# Odds of being correct X times in a row

Is there a simple way to know what the chances are of being correct for a given number of opportunities?

To keep this simple: I am either right or wrong with a 50/50 chance. What are the odds that I'll be correct 7 times in a row or 20 or simply X times?

... and can the answer be put in simple terms ;)

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The answer is different depending on if you mean "at least X times" or "exactly X times". The latter implies you're wrong at opportunity X+1, and this should be factored into the equation. See also youtube.com/watch?v=bFfSfzjhfC8 – Mark Jeronimus Jan 22 at 7:29

Assuming the outcome of "answering" any question is independent of the outcome of answering other questions:

Yes, you'll be right $n$ times in a row with probability: $\left(\dfrac{1}{2}\right)^n$

If $X$ and $Y$ are independent events, then the probability that both $X$ and $Y$ occur is the product of the probabilities of $X$ and $Y$. For each question, you have a $50/50$ chance of answering correctly, which translates to a probability of $\frac 12$: for "randomly guessing" one question, you'll have a probability of $\frac 12$ that you'll be correct.

So answering correctly two questions in a row has probability: $$\frac 12 \times \frac 12 = \left(\frac 12\right)^2 =\frac 14$$

The probability of answering correctly three questions in a row: $$\frac 12 \times \frac 12 \times \frac 12= \left(\frac 12\right)^3= \frac 18$$

$$\vdots$$

The probability of answering correctly $n$ questions in a row: $$\underbrace{\frac 12 \times \frac 12 \times \cdots \frac 12}_{\large n \;\text{factors}}= \left(\frac 12\right)^n$$

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Thank you, that is what I was looking for. – user84483 Jun 30 '13 at 15:36
You're welcome! – amWhy Jun 30 '13 at 15:36
@Amzoti Thanks for all the support! Yes, for me...it starts tonight, this week...gotta figure out to stay away, even if only to tackle a few other things on my long list of "things to do!" Baby steps! – amWhy Jul 1 '13 at 0:31

There is a simple formula if we assume independence. If $A$ and $B$ are independent events, then the probability that both $A$ and $B$ occur is the product of the probabilities of $A$ and $B$.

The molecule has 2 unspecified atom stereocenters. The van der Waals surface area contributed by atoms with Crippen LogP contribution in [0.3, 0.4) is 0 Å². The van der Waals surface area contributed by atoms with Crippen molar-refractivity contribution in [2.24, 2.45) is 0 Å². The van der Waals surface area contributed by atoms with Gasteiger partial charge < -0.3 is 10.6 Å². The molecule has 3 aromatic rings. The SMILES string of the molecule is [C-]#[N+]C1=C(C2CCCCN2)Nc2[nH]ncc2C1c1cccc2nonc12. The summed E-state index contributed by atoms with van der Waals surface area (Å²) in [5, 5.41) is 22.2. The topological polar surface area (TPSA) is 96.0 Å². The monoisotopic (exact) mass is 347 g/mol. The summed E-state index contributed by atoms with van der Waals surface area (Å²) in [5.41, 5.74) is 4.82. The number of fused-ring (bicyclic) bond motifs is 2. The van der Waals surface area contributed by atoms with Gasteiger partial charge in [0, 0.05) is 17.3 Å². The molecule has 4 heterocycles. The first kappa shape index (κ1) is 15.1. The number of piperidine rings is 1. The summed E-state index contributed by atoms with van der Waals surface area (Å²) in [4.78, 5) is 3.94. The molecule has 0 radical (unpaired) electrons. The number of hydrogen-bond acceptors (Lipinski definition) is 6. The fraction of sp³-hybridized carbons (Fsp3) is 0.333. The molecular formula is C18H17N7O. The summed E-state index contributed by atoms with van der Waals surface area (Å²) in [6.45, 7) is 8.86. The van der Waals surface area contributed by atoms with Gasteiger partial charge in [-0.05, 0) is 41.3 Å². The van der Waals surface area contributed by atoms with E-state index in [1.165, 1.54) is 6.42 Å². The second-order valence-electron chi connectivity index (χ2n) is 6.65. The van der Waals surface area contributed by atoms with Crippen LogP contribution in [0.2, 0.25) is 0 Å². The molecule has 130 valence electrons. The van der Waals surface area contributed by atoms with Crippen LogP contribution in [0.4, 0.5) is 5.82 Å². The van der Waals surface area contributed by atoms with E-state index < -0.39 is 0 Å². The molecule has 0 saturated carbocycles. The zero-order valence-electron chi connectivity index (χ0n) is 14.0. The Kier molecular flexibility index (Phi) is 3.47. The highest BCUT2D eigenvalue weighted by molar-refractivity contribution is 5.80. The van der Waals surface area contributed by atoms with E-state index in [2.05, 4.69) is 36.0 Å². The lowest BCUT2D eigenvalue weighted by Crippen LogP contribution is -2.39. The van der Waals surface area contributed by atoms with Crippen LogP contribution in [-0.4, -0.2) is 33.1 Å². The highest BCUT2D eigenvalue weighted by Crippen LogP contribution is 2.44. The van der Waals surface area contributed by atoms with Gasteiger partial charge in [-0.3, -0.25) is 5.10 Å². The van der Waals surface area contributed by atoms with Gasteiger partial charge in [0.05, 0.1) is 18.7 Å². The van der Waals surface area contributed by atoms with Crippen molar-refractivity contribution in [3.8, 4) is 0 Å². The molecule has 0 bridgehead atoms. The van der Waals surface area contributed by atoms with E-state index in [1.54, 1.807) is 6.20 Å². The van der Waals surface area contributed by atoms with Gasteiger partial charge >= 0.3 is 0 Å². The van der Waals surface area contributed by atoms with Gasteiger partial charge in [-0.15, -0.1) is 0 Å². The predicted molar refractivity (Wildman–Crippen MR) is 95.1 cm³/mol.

Let $A$ be the event I am right on my first guess, and let $B$ be the event I am right on my second guess. Then the probability I am right on both guesses is $(1/2)(1/2)$, or equivalently $(1/2)^2$.

Let $A$ be the event I am right on the first two guesses, and let $B$ be the event I am right on the third guess. Then the probability that both $A$ and $B$ happen, i.e. that I am right on the first $3$ guesses, is $(1.2)^2(1.2)=(1/2)^3$.

Let $A$ be the event I am right on the first three guesses, and let $B$ be the event I am right on the fourth guess. Then the probability that both $A$ and $B$ happen, i.e. that I am right on the first $4$ guesses, is $(1.2)^3(1.2)=(1/2)^4$.

We can keep on using the same reasoning, and conclude that the probability of being right for $X$ guesses in a row is $(1/2)^X$.

More generally, if my probability of being right on any guess is $p$, and I make $X$ independent guesses in a row, my probability of being right all $X$ times is $p^X$.

Remark: Your question used the word odds and we used the term probability. These are different but closely related notions. Probability is mathematically more useful, but odds are more directly useful to gamblers.

Roughly speaking, the odds against an event is the ratio of the probability the event happens to the probability it doesn't happen.

Take for example your $X=7$. The probability we guess right $7$ times in a row is $(1/2)^7$, which is $\frac{1}{128}$. The odds that this happens are $1$ to $127$.

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Thank you, this answer was also very useful. – user84483 Jun 30 '13 at 16:16

This is a geometric random variable described by the geometric distribution, specifically the first one defined in the article.

In terms of your question, "success" for the distribution means getting an answer wrong.

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